Which brings me to the idea of Scrip. I know that you see Scrip reminders every month in the newsletter, but do you really know what Scrip means? In a nutshell, Scrip is the ability to buy gift cards to places we shop with a percentage of that purchase going to the synagogue. Let me be clear: If you spend $100 at Payless with a Scrip gift card, the gift card only costs you $100. But Scrip kicks back a percentage of that $100 to the Temple. with a certain percentage going to the Temple. This is an incredibly powerful and effective method of fundraising for our congregation… but only if we participate.
Let’s face it, we all buy groceries. We shop at Meijer, or Payless every month. And most of us spend about the same amount on groceries every month as part of a budget. If we budget a certain amount of groceries every month, and we shop at the same stores for groceries each month, then it makes sense for us to buy a certain amount of Scrip gift cards for the month. The rebates given to the Temple from the stores participating in Scrip (between 3% and 15%) might not seem like much, but they add up!
On average, Temple Israel has about 4-5 families that order Scrip each month, which adds up to about $35 per month or $420 per year. But, and this is a super important but, if every one of our 112 families spent, on average, $400 on groceries per month using Scrip, that would be $1,344 going to the Temple every month, or about $16,000 per year! And that’s just on groceries! Places like Arni’s, Bath & Body Works, Macy’s, and Chipotle give the Temple between 10% and 15% rebates! Can you imagine a less labor-intensive fundraiser? It doesn’t require you to give away any of your money and it doesn’t take away a great deal of your time. All you have to do is either mail the Scrip request in with a check for the amount or simply turn it into the Temple office with their check. You can also use the Scrip mobile site http://www.myscripwallet.com which allows you to pay with credit card, debit card, or bank transfer.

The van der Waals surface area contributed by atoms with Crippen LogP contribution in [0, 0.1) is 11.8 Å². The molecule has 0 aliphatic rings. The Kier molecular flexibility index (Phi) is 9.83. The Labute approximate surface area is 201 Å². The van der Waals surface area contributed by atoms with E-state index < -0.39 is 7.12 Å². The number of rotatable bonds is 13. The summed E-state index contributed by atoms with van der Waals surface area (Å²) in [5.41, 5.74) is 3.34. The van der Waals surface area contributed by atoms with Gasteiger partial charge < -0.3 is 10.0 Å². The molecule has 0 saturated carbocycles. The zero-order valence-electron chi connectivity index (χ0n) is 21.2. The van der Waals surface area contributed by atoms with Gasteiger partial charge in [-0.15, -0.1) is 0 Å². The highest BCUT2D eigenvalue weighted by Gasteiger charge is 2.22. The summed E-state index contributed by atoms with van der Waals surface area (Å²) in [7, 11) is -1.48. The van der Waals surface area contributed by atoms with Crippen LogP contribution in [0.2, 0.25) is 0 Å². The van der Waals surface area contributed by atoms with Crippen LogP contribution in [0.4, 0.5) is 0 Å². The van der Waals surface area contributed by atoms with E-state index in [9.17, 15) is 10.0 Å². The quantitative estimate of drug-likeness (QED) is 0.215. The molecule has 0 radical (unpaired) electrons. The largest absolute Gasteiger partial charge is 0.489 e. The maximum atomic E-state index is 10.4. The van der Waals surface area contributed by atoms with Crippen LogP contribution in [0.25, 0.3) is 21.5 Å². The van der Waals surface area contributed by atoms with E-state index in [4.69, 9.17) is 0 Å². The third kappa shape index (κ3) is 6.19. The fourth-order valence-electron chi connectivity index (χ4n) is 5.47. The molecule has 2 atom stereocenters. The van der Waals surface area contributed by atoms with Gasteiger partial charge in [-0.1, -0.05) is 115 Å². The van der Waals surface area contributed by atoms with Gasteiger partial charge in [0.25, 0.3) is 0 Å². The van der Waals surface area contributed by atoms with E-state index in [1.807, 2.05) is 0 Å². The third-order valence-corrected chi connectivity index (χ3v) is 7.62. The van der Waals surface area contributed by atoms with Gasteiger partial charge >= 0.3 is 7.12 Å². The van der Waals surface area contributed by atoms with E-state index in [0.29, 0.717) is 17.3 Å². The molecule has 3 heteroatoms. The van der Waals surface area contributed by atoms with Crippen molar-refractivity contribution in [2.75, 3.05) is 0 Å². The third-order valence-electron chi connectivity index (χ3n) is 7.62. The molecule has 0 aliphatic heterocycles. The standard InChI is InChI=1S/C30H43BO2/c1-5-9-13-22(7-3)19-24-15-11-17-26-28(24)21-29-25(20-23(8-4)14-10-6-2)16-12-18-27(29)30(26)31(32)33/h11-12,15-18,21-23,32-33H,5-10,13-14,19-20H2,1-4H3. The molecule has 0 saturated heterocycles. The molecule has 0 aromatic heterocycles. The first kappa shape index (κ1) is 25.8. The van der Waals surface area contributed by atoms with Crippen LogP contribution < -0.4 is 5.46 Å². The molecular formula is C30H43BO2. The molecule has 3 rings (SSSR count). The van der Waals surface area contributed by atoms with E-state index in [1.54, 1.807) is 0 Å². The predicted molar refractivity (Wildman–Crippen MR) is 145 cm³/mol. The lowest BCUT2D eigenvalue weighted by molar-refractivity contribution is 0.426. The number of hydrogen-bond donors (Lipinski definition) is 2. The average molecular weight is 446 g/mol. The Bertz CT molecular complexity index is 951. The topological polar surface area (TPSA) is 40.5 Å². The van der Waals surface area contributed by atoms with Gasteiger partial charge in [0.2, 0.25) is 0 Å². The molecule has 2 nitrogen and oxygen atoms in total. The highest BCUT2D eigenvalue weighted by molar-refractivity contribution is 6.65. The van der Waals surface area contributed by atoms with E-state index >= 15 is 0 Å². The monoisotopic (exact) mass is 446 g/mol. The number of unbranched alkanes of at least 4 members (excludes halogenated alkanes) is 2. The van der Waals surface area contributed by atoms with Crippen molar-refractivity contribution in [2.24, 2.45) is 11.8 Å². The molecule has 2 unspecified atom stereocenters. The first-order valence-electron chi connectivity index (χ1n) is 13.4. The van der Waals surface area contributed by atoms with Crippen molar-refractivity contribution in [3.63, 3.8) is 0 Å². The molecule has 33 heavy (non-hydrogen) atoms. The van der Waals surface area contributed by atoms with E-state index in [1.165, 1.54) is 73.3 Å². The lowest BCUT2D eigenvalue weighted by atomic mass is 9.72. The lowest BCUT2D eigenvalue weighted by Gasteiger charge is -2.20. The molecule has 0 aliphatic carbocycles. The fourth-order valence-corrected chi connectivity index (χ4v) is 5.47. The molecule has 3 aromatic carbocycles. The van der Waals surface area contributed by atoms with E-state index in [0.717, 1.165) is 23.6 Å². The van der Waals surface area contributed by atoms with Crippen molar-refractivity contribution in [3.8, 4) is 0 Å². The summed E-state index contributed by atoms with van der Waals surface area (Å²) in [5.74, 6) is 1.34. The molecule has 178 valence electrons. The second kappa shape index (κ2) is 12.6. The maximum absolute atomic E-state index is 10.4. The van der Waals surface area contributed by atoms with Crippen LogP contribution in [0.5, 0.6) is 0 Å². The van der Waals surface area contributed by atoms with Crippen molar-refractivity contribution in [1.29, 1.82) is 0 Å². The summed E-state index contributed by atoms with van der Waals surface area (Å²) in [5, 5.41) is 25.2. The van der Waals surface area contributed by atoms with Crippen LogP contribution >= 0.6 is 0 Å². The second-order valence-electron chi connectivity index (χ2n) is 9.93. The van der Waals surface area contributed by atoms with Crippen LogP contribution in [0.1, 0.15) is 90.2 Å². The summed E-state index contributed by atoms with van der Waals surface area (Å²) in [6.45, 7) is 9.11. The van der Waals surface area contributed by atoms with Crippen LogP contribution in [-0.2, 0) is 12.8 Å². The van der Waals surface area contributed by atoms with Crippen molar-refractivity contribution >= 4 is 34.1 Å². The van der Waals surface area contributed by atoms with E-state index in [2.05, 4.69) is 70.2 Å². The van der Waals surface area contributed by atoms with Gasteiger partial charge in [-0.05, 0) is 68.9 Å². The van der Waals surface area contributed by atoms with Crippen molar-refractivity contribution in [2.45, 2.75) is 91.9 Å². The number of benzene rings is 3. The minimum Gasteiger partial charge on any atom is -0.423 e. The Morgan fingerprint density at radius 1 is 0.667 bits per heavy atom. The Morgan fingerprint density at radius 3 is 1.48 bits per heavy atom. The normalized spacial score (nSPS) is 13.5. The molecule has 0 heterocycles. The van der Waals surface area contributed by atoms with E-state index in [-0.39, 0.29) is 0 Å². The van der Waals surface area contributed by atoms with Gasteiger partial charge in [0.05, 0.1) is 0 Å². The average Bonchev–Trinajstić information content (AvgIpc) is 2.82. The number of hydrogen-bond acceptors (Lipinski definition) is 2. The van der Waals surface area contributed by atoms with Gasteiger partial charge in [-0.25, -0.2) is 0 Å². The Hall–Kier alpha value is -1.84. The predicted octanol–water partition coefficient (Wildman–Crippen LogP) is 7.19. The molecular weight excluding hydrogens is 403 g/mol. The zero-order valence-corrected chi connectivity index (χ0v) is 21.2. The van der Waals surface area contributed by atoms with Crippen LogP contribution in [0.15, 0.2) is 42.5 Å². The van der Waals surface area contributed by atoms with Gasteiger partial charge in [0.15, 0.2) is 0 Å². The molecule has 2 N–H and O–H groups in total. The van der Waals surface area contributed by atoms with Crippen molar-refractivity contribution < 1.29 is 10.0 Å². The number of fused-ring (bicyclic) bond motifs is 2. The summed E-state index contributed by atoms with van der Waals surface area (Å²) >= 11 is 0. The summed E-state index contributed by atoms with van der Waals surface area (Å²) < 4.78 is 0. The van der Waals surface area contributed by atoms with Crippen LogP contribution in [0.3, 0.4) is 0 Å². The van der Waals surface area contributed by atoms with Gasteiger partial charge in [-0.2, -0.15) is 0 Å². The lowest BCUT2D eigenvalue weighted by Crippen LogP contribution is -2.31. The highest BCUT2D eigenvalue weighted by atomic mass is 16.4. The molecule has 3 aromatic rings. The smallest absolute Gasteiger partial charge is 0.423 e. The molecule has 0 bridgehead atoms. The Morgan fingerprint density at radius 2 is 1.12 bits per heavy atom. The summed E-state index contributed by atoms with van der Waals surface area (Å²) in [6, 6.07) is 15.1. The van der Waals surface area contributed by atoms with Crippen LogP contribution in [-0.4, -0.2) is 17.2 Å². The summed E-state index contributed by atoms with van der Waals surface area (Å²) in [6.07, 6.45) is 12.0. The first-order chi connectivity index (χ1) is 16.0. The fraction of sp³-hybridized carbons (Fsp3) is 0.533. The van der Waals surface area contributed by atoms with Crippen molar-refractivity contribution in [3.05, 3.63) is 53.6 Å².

$16,000 per year folks! That’s exciting new programming, dynamic new materials, consecration trips for our teenagers, visiting scholars and musicians for adult education, infrastructure updates, and the list goes on! All for basically doing what you already do. Now I’ll be honest, in the last six months, Barrie and I have used Scrip once and know we can do better. That’s why it’s one of our big SMART goals going into the New Year. We hope that our commitment to using Scrip in 2018 can inspire you to do the same. Each month, you’ll see me or Barrie getting Meijer or Payless Scrip cards not only to keep us on our grocery budget, but also to provide an easy way to help out the Temple we have grown to love! Please join us!
Wishing you a wonderful New Years, and a very successful, happy, and healthy 2018!